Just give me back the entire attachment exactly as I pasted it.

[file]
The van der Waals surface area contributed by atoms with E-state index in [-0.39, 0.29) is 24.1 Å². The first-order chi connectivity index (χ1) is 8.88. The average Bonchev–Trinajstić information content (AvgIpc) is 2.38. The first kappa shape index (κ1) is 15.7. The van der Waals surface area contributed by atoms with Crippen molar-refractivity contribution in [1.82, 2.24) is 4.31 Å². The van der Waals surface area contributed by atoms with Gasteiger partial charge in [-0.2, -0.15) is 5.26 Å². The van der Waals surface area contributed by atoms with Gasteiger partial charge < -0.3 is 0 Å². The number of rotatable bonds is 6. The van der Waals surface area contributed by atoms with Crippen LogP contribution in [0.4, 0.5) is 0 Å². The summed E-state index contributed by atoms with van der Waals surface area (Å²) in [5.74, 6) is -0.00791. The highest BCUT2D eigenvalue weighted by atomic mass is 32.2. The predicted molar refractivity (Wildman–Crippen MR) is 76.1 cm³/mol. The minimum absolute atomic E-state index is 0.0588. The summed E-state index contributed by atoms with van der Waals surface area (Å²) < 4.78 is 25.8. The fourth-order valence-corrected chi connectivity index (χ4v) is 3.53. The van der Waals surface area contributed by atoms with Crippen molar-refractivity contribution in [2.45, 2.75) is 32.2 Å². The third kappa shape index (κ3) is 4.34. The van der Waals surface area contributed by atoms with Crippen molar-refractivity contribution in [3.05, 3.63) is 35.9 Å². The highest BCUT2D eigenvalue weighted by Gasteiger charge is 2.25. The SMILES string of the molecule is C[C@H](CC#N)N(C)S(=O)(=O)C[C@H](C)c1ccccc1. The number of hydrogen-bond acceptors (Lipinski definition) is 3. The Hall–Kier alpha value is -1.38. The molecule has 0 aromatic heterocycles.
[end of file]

The van der Waals surface area contributed by atoms with E-state index in [-0.39, 0.29) is 24.1 Å². The first-order chi connectivity index (χ1) is 8.88. The average Bonchev–Trinajstić information content (AvgIpc) is 2.38. The first kappa shape index (κ1) is 15.7. The van der Waals surface area contributed by atoms with Crippen molar-refractivity contribution in [1.82, 2.24) is 4.31 Å². The van der Waals surface area contributed by atoms with Gasteiger partial charge in [-0.2, -0.15) is 5.26 Å². The van der Waals surface area contributed by atoms with Gasteiger partial charge < -0.3 is 0 Å². The number of rotatable bonds is 6. The van der Waals surface area contributed by atoms with Crippen LogP contribution in [0.4, 0.5) is 0 Å². The summed E-state index contributed by atoms with van der Waals surface area (Å²) in [5.74, 6) is -0.00791. The highest BCUT2D eigenvalue weighted by atomic mass is 32.2. The predicted molar refractivity (Wildman–Crippen MR) is 76.1 cm³/mol. The minimum absolute atomic E-state index is 0.0588. The summed E-state index contributed by atoms with van der Waals surface area (Å²) < 4.78 is 25.8. The fourth-order valence-corrected chi connectivity index (χ4v) is 3.53. The van der Waals surface area contributed by atoms with Crippen molar-refractivity contribution in [2.45, 2.75) is 32.2 Å². The third kappa shape index (κ3) is 4.34. The van der Waals surface area contributed by atoms with Crippen molar-refractivity contribution in [3.05, 3.63) is 35.9 Å². The highest BCUT2D eigenvalue weighted by Gasteiger charge is 2.25. The SMILES string of the molecule is C[C@H](CC#N)N(C)S(=O)(=O)C[C@H](C)c1ccccc1. The number of hydrogen-bond acceptors (Lipinski definition) is 3. The Hall–Kier alpha value is -1.38. The molecule has 0 aromatic heterocycles.